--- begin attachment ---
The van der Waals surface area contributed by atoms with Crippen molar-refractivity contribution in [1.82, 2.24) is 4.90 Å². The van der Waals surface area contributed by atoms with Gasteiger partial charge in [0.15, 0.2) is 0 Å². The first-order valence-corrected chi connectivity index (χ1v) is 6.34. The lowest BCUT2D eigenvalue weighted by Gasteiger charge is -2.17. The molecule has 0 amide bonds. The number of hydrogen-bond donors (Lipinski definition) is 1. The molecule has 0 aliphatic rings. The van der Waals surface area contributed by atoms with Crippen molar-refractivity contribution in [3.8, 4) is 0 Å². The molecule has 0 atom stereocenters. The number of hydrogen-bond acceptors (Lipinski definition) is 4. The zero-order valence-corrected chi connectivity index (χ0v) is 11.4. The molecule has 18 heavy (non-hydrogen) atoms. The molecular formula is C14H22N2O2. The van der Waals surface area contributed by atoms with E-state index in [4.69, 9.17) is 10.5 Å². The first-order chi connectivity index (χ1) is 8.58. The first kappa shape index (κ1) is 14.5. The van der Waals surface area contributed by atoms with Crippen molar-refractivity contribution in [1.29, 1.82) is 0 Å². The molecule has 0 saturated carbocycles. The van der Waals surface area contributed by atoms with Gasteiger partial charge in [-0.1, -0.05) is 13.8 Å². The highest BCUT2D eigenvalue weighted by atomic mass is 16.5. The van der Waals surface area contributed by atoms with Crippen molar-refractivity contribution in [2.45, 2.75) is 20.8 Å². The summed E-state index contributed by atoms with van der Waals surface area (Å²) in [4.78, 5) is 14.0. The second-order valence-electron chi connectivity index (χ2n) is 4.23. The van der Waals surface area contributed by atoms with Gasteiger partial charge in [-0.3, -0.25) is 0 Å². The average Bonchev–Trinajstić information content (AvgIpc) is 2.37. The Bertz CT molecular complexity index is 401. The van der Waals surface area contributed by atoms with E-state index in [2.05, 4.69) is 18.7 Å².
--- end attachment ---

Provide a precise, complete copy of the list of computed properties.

The van der Waals surface area contributed by atoms with Crippen molar-refractivity contribution in [1.82, 2.24) is 4.90 Å². The van der Waals surface area contributed by atoms with Gasteiger partial charge in [0.15, 0.2) is 0 Å². The first-order valence-corrected chi connectivity index (χ1v) is 6.34. The lowest BCUT2D eigenvalue weighted by Gasteiger charge is -2.17. The molecule has 0 amide bonds. The number of hydrogen-bond donors (Lipinski definition) is 1. The molecule has 0 aliphatic rings. The van der Waals surface area contributed by atoms with Crippen molar-refractivity contribution in [3.8, 4) is 0 Å². The molecule has 0 atom stereocenters. The number of hydrogen-bond acceptors (Lipinski definition) is 4. The zero-order valence-corrected chi connectivity index (χ0v) is 11.4. The molecule has 18 heavy (non-hydrogen) atoms. The molecular formula is C14H22N2O2. The van der Waals surface area contributed by atoms with E-state index in [4.69, 9.17) is 10.5 Å². The first-order chi connectivity index (χ1) is 8.58. The first kappa shape index (κ1) is 14.5. The van der Waals surface area contributed by atoms with Crippen molar-refractivity contribution in [1.29, 1.82) is 0 Å². The molecule has 0 saturated carbocycles. The van der Waals surface area contributed by atoms with Gasteiger partial charge in [-0.1, -0.05) is 13.8 Å². The highest BCUT2D eigenvalue weighted by atomic mass is 16.5. The van der Waals surface area contributed by atoms with Crippen molar-refractivity contribution in [2.45, 2.75) is 20.8 Å². The summed E-state index contributed by atoms with van der Waals surface area (Å²) in [4.78, 5) is 14.0. The second-order valence-electron chi connectivity index (χ2n) is 4.23. The van der Waals surface area contributed by atoms with Gasteiger partial charge in [-0.3, -0.25) is 0 Å². The average Bonchev–Trinajstić information content (AvgIpc) is 2.37. The Bertz CT molecular complexity index is 401. The van der Waals surface area contributed by atoms with E-state index in [2.05, 4.69) is 18.7 Å².